8. I should be able to see that one soon and will give my feedback. I do hope it's not as bad as "Black Panther", which as I said sounded more compressed than analog TV to me. BP had a $200 million budget, and given that "sound is half the movie", there is no excuse for this. At this point, I don't really have a problem with studios pulling dynamics back a bit for home mixes. The mid-range emphasis that results when a cinema or dub-stage is calibrated to the X-curve target makes the sound smaller and whimpier. For a long time, I assumed that mixers compensated for the lack of bass and treble using EQ boost, but I was mostly wrong about that. I say "mostly" because I think some EQ does find its way in to a lot of tracks, but it's much less than would be needed to reverse the effect of the X-curve calibration. So even after EQ tweaks, the sound in the cinema is still lacking in bass and treble and seems small and whimpy. The mixers compensate another way: using the faders. The consequence is a mix with exaggerated macro-dynamics because the mixers are pushing up the levels of the big effects for more pop. There's a huge difference, however, between pulling dynamics back a bit for a more authentic "cinema-like" experience at home and crushing the mix to the dynamic range of a typical Internet pod cast. Also, I could be wrong but it sounds like BP just got shoved through an algorithm without any scene-by-scene consideration at all. I don't have a problem with automation being used as part of the process, but at the least there should be people going through the mix and making tweaks for different scenes. It took a lot of fader twiddling to get the cinema mix the way it was. It's ridiculous to assume that a simple algorithm can reverse all of that. The sad thing about all this is that most consumers don't complain. The industry thinks that means that it doesn't matter, but it does even if consumer don't complain. Most consumers don't notice the lack of dynamics. They don't notice the lack of emotional impact and lack of connection with the actors. They don't notice that the overall movie experience is less inspiring or that their motivation to purchase media in the future is diminished. And when the sales start to drop, will the industry recognize that quality matters even when the consumer isn't aware of it? Or will they just blame the loss of sales on pirates?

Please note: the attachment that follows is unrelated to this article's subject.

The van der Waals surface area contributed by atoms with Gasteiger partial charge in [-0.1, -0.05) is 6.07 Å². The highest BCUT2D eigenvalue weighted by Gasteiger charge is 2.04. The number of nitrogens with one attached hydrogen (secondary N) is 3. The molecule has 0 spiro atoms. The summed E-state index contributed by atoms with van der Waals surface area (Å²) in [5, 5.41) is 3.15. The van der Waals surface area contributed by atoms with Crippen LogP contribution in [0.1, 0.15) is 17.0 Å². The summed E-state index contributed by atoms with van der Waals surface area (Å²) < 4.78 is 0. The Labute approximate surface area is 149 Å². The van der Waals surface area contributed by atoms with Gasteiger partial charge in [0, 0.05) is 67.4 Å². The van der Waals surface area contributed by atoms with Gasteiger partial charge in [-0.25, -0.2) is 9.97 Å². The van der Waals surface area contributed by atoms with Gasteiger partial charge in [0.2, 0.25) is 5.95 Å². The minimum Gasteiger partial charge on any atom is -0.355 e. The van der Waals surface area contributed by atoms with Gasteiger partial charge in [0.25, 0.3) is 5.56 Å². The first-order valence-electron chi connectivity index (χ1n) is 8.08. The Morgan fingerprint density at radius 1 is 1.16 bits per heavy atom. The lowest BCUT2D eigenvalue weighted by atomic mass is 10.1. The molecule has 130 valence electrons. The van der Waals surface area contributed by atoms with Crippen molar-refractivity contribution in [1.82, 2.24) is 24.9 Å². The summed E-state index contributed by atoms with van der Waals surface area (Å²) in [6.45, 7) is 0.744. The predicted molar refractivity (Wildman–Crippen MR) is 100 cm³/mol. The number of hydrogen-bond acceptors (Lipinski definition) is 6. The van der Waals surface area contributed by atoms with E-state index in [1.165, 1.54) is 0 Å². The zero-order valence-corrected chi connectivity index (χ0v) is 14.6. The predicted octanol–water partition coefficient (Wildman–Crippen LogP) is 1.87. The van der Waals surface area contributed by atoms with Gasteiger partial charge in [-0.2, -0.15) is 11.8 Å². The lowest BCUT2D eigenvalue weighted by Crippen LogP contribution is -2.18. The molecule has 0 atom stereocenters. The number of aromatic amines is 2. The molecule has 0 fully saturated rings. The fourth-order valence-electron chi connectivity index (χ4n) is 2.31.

9. FWIW, I liked TLJ as a film a lot more after the second watch. It's definitely flawed, but what SW film isn't? Yes! Because the channel architecture includes the LFE channel for extra bass headroom, any film mixer that wants to use LFE in the mix must effectively use some kind of bass management when creating it. Microphones and synthesizers don't tend to spit out separate LFE tracks, and I doubt the sound designers deliver content with separate LFE either. Even if they did, it wouldn't allow optimal budgeting of headroom in the mix, so basically it comes down to the mixer to figure out how to distribute the sub bass between the different channels of the mix. I'm sure many different strategies are employed including the wacky filtering schemes seen in TLJ and many other movies. I wouldn't be surprised if a lot of the bass that appears to have been filtered from the surrounds was simply re-routed to LFE instead. This is probably why almost every one of the BEQs developed by @maxmercy uses quite different filters on each channel, and why I believe this approach is usually necessary for good BEQ sound quality. Even then, it's probably not possible to fix everything. The bass management on the production side may be applying very different filters to sound that is redirected from each mains channel to LFE. For example with TLJ, it's possible that the 40-60 Hz part of the LFE channel contains a lot more bass that goes with sounds in the surround channels than screen channels, but below 40 Hz, it's a more even mix of screens and surrounds. So any adjustments made to LFE could have different effects on the surrounds vs. the mains. Lastly, we need to remind ourselves that bass management on playback systems has a lot of problems too. Probably very few systems out there have neutral sounding bass for sounds on all 7.1+ channels of a soundtrack because of sub crossover phase issues. The more savvy home theater people know to optimize sub delay for best sub crossover response, which makes a *huge* difference, but this is only possible on one channel (i.e. the center channel for movie optimization) or some weighted sum (i.e. left+right for music optimization). How many people here or anywhere have good response in the sub XO region on their surround and overhead channels? Yes, those channels do get used for bass, and they get used a lot more now because immersive formats for the cinema specify bass management for the surrounds. I personally have the capability to optimize bass management completely and separately for each mains channel and for LFE, which is itself optimized to blend best with simultaneous content in the center channel. IMO, this should be a minimum requirement for a "high performance" home theate, but it's not possible to do this with any standard home theater processors I know of (without spending 6 figures $ at least). I doubt very many "Atmos at home" production systems have that capability, which means they aren't hearing the bass right on their own soundtracks. (Sadly, I wouldn't be surprised if many of these don't even have the sub distance optimized for best center channel response.) At least Atmos in the cinema specifies that surround and overhead channels be bass managed to separate "surround subs" located closer to the back of the room, which probably helps a lot, but Atmos for home is still essentially a 7.1+ format.